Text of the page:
“Quite frankly, [Doctoroff, now Sidewalk’s CEO] was the most impressive city-builder I’ve ever had anything to do with,” Berridge shared with The Politic. From his experience working alongside the current Sidewalk boss, Berridge came to know Doctoroff as “just an incredible character, like a polymath driver guy, and when I heard he was coming to town with Sidewalk, on a personal level, I was ecstatic.”
Berridge, whose firm consulted with Sidewalk Labs in developing their Master Innovation and Development Plan (MIDP), sees an opportunity for Toronto to position itself as a leader in innovative city building practices, right down to the wood frame construction. “The limits of wood are being pushed impressively,” Berridge explained. “The production process is much lighter and much more energy-efficient.”
Berridge believes that the 1,524 page MIDP—which boldly proposes a 190-acre development project, expanding far beyond the 12-acre Quayside area for which they originally applied—encompasses both conventional and unconventional approaches to city building. “There’s a wonderful blend of the conventional street-grid city and the public-space city being the base on top of which something more imaginative and innovative is being built,” he said.
Its 18 services and systems along with subsequent 52 subsystems—many of which have been tried elsewhere—nonetheless face wide-ranging criticism. The Dynamic Street, for instance, will have its fair share of roadblocks. “Customization…will probably create inefficiencies…which involves extra costs and training,” Berridge explained. Further, “there could be liability issues too…when someone blames the new street design for creating an accident, as any lawyer will do.”
Not everyone shares Berridge’s confidence in Sidewalk.
“It’s not a good idea to give a corporation, and particularly a corporation with monopoly power, such latitude in planning and developing and running municipal infrastructure,” said JJ Fueser GSAS ’98 & ’02 in an interview with The Politic. As a member of #BlockSidewalk, a sizable movement against the Quayside plan, she is concerned about potential data and privacy issues. For example, residents could access services like subsidized housing only after registering for what Sidewalk calls Distributed Digital Identity Credentials. An innovation only vaguely touched on in the Sidewalk plans, the DDICs would allow “the company [to] monitor, in real time, whether your income exceeded thresholds for social supports,” Fueser explains.
But Fueser’s uneasiness persisted. “There are a lot of concerns about gentrification, too,” she continued. To capitalize on Toronto’s booming tech sector, Google Canada pledged to move its headquarters to a currently undeveloped site adjacent to Quayside. In doing so, she cautioned, “All the housing that would be built would potentially go to the [high-income] workers that [Google] brought with them.” Innovations like Sidewalk’s self-driving trash bins, for example, can destroy public sector jobs. Sidewalk’s reports, however, project that their proposal will create 93,000 jobs by 2040 and promise to promote subsidized housing. The company has declined requests for comment.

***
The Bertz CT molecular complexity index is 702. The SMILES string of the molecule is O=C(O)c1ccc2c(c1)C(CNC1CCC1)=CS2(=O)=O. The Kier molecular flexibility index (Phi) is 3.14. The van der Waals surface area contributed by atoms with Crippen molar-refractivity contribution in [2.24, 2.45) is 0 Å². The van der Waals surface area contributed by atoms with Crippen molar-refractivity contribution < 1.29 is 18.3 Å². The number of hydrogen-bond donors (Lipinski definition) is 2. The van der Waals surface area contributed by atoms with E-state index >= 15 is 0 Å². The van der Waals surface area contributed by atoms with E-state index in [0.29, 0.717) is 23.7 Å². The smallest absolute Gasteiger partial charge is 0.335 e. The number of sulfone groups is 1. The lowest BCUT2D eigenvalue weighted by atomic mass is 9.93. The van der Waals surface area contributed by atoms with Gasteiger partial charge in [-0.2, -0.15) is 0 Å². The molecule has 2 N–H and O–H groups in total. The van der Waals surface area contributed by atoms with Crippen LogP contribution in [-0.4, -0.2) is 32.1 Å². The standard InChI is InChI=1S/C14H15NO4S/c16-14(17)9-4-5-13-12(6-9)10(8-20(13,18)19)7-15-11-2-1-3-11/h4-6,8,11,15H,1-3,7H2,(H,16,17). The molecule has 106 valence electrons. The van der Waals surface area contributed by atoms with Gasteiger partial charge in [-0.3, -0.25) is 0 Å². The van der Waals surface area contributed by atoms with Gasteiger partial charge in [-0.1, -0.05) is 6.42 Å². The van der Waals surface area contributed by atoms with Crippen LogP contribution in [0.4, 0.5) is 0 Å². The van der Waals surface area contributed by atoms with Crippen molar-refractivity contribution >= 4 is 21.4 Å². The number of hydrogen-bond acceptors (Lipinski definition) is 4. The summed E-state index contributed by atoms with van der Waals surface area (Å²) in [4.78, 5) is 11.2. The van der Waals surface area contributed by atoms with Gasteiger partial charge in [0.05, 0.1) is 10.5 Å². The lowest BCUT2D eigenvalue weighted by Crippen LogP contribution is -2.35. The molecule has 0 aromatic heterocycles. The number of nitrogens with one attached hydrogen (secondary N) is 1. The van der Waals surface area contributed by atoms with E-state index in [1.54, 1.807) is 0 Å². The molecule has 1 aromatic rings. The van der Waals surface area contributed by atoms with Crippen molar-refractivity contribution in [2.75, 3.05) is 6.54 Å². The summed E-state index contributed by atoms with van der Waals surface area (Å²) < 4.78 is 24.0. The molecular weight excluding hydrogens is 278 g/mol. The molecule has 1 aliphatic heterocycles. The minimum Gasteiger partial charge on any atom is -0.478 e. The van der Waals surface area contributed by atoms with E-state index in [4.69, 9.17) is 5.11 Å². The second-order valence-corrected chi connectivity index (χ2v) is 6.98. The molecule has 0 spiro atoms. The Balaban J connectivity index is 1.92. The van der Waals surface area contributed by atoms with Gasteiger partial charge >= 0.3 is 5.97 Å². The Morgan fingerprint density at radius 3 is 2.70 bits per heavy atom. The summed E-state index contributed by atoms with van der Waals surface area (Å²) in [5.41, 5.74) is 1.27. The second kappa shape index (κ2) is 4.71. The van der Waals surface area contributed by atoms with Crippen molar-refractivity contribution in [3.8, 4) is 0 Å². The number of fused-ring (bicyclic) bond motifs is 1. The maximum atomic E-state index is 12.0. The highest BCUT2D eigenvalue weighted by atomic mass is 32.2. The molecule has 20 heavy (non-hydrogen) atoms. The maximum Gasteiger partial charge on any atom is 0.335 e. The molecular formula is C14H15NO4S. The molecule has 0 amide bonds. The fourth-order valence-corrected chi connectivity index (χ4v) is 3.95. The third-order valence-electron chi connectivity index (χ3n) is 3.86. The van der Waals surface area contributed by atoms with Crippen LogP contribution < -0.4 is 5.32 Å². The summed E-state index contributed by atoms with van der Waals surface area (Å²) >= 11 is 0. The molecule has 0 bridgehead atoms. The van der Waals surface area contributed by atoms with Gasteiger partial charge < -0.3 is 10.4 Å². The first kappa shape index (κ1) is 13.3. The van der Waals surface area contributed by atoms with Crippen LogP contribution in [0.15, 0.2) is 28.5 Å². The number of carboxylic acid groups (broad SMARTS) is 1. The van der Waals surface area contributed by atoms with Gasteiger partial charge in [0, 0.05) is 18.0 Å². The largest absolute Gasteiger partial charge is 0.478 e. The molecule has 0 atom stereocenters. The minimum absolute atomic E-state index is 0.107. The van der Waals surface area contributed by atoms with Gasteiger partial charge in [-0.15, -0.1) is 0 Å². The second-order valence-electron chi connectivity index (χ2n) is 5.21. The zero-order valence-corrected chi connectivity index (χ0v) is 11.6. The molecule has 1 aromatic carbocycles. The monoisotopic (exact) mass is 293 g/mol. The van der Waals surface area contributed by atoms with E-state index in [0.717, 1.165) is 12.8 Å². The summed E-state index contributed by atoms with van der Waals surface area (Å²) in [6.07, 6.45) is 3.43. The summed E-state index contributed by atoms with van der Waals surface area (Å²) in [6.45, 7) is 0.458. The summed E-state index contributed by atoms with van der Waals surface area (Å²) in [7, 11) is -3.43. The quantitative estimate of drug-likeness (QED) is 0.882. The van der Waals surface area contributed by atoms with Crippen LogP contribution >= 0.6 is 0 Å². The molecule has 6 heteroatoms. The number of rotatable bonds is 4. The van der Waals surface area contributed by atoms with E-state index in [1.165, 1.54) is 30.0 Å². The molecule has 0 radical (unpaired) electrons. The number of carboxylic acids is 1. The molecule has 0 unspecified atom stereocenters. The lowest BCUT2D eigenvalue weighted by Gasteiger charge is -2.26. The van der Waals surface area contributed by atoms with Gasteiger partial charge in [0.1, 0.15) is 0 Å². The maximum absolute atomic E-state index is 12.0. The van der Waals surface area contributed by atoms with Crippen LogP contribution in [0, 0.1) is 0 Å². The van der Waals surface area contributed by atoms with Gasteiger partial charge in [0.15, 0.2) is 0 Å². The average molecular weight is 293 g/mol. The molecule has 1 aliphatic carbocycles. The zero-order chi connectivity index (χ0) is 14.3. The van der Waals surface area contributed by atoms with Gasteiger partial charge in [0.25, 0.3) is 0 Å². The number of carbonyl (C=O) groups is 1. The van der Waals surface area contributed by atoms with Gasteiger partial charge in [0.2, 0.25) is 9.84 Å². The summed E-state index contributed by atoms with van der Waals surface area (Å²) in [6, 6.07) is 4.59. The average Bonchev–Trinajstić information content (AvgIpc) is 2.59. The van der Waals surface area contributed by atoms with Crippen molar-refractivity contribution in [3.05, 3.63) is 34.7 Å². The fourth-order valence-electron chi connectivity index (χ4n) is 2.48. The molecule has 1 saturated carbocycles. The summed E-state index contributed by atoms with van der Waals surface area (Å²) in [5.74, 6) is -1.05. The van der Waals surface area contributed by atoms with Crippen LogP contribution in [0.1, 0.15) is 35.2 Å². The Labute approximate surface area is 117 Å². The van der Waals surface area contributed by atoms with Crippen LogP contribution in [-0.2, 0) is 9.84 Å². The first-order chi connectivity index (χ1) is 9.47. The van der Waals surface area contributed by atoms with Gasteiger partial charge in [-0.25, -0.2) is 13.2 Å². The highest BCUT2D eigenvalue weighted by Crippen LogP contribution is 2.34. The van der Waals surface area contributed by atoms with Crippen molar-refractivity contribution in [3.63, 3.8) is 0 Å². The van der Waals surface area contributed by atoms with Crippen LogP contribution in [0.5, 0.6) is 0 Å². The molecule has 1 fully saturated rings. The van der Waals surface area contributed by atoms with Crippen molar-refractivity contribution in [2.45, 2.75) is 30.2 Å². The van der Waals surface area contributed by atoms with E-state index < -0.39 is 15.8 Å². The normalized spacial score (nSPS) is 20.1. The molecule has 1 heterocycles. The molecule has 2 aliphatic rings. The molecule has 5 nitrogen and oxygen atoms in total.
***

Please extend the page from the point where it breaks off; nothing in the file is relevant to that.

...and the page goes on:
When Fueser attended one of Waterfront Toronto’s public consultation meetings in November 2019, she quickly realized that she was not the only skeptic. The briefing began “in this sort of celebratory moment where I think Waterfront Toronto was proud that they stood up to tech giants” on some requests, Fueser recalled. But people were still uncomfortable. “It was an extremely hostile and tired environment, if I could describe it that way,” she said with a laugh.
During the meeting, a sticky note caught Fueser’s eye: “Google has just been accused of violating healthcare laws in the U.S. Shouldn’t that be enough to cancel this project?” After reading it, she said, “It felt like something in the room just snapped.”
The note referenced a federal investigation launched in November into Google’s “Project Nightingale,” an effort to collect health data on millions of Americans. This investigation is merely the latest episode of what has been built up to be a murky track record of the ethical practices behind Google’s handling of user data. Only two months earlier, Google was forced to cough up $170 million to the FTC for selling YouTube ads targeted specifically at children.
With Sidewalk pitching in $50 million out of its own pocket to fund the development, Fueser could not help but question the Alphabet subsidiary’s larger intentions with the personal data it collects. And in the age of Cambridge Analytica, these revelations have Torontonians on edge. “I think that the privacy issues are completely valid,” Mortazavi affirmed. The responsibility, he believes, falls “on governments to set the policy frameworks within which Sidewalk Labs needs to operate.”